The anchors sank some 50 fathoms - but did not hold. By this time LOCH ARD was among the breakers, and the tall cliffs of Mutton Bird Island rose behind the ship. Just half a mile from the coast, the ship's bow was suddenly pulled around by the anchor. The captain tried to tack out to sea, but the ship struck a reef running out from Mutton Bird Island.

Waves broke over the ship and the top deck was loosened from the hull. The masts and rigging came crashing down knocking passengers and crew overboard. It took time to free the lifeboats and when one was finally launched, it crashed into the side of LOCH ARD and capsized.

Tom Pearce, who had launched the boat, managed to cling to its overturned hull and shelter beneath it. He drifted out to sea and then on the flood tide came into what is now known as LOCH ARD Gorge. He swam to shore, bruised and dazed and found a cave in which to shelter.

Some of the crew stayed below deck to shelter from the falling rigging but drowned when the ship slipped off the reef into deeper water.

Eva Carmichael had raced onto deck to find out what was happening only to be confronted by towering cliffs looming above the stricken ship. In all the chaos, Captain Gibbs grabbed Eva and said, "if you are saved Eva, let my dear wife know that I died like a sailor". That was the last Eva Carmichael saw of the captain. She was swept off the ship by a huge wave.

Eva saw Tom Pearce on a small rocky beach and yelled to attract his attention. He dived in and swam to the exhausted woman and dragged her to shore. He took her to the cave and broke open a case of brandy which had washed up on the beach. He opened a bottle to revive the unconscious woman.

A few hours later Tom scaled a cliff in search of help. He followed hoof prints and came by chance, upon two men from nearby Glenample Station three and a half miles away. In a state of exhaustion, he told the men of the tragedy. Tom returned to the gorge while the two men rode back to the station to get help. By the time they reached LOCH ARD Gorge, it was cold and dark.

The two shipwreck survivors were taken to Glenample Station to recover. Eva stayed at the station for six weeks before returning to Ireland, this time by steamship.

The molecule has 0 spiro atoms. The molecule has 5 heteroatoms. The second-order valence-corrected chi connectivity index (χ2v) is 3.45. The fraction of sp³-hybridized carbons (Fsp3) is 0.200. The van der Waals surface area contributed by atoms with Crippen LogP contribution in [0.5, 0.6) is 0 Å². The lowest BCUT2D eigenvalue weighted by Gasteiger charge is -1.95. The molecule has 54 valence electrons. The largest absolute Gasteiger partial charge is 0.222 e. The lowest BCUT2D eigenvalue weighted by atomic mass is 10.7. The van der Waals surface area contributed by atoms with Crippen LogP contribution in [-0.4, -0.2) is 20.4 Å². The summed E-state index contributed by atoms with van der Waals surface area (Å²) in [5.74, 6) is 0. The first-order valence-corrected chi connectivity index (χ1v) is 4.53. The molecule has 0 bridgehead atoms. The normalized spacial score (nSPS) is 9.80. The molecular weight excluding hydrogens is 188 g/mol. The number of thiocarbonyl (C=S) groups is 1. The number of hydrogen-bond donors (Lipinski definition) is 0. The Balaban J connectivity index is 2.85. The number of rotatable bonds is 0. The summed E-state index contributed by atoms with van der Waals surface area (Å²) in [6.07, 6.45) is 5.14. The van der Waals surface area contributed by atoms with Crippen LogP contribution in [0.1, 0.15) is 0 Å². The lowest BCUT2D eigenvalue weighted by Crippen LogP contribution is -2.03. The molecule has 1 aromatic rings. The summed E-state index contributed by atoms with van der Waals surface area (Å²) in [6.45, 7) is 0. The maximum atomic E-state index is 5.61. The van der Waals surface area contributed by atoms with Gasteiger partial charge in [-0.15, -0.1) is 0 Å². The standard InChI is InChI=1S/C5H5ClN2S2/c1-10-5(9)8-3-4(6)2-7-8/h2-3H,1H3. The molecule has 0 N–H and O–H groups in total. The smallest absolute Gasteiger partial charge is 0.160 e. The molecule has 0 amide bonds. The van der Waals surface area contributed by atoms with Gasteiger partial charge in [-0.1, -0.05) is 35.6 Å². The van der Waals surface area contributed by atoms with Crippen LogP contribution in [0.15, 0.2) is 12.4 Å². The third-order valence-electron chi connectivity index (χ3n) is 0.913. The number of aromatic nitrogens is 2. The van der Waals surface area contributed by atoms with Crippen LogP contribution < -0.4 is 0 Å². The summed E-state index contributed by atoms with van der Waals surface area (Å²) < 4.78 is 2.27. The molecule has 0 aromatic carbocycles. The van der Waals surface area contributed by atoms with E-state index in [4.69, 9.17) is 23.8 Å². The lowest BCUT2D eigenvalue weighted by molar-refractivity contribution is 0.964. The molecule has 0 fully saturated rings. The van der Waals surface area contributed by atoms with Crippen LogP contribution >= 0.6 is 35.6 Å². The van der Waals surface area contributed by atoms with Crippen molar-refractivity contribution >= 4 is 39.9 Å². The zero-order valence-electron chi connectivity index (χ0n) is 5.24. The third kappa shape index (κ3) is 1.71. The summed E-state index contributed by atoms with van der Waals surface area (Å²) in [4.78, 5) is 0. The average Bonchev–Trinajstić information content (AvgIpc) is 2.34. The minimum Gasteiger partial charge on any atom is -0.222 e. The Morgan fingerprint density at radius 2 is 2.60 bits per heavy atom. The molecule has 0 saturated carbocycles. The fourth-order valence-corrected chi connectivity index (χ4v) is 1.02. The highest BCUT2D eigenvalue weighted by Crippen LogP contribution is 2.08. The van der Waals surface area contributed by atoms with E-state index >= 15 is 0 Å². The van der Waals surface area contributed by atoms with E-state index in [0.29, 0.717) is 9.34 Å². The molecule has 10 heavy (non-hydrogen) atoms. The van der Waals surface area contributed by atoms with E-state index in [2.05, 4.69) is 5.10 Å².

In Melbourne, Tom Pearce received a hero's welcome. He was presented with the first gold medal of the Royal Humane Society of Victoria and a £1000 cheque from the Victorian Government. Concerts were performed to honour the young man's bravery and to raise money for those who lost family in the LOCH ARD disaster.

The media of the time had created one of Australia's first media celebrities.

Everyone followed the story of Tom Pearce and Eva Carmichael with great interest and were disappointed when the two went their separate ways. It was felt by many that Tom should have proposed to Eva - given they had spent an evening together unsupervised in the cave and had drunk brandy to keep warm.

Coleman Jacobs composed the music “The Young Hero Schottische” and dedicated it, by permission, to Mr. Thomas R. (Tom) Pearce. The sheet music was published in 1878 by the Messieurs Roberts, professors of dancing etc. Melbourne. It was on sale for 3/- (3 shillings) and in aid of the “LOCH ARD” fund. [This is Coleman Jacobs’ only surviving musical work Coleman Jacobs, accomplished pianist, musical performer, singer, composer, professor of music and music teacher, was born in 1827 and died on 4 July 1885, aged 58 years. Coleman Jacobs was buried in the Melbourne Cemetery (grave 461, Church of England section).]

The wreck of LOCH ARD still lies at the base of Mutton Bird Island and much of the cargo has been salvaged. Some was washed up into what is now known as LOCH ARD Gorge following the shipwreck. Cargo and artefacts have also been illegally salvaged over many years before protective legislation was introduced.
When Made
about 1930
The photographic is of significance because of Tom Pearce and his association with the disaster of the LOCH ARD shipwreck, which is of State significance ― Victorian Heritage Register S417
Flagstaff Hill’s collection of artefacts from LOCH ARD is significant for being one of the largest collections of artefacts from this shipwreck in Victoria. It is significant for its association with the shipwreck, which is on the Victorian Heritage Register (VHR S417). The collection is significant because of the relationship between the objects, as together they have a high potential to interpret the story of the LOCH ARD.

The LOCH ARD collection is archaeologically significant as the remains of a large international passenger and cargo ship. The LOCH ARD collection is historically significant for representing aspects of Victoria’s shipping history and its potential to interpret sub-theme 1.5 of Victoria’s Framework of Historical Themes (living with natural processes). The collection is also historically significant for its association with the LOCH ARD, which was one of the worst and best known shipwrecks in Victoria’s history.
Inscriptions & Markings

Letter from Pamela Dormer verifying the connection between Angela Pearce and Tom Pearce’s Bible.
Last updated
13 Aug 2018 at 4:15PM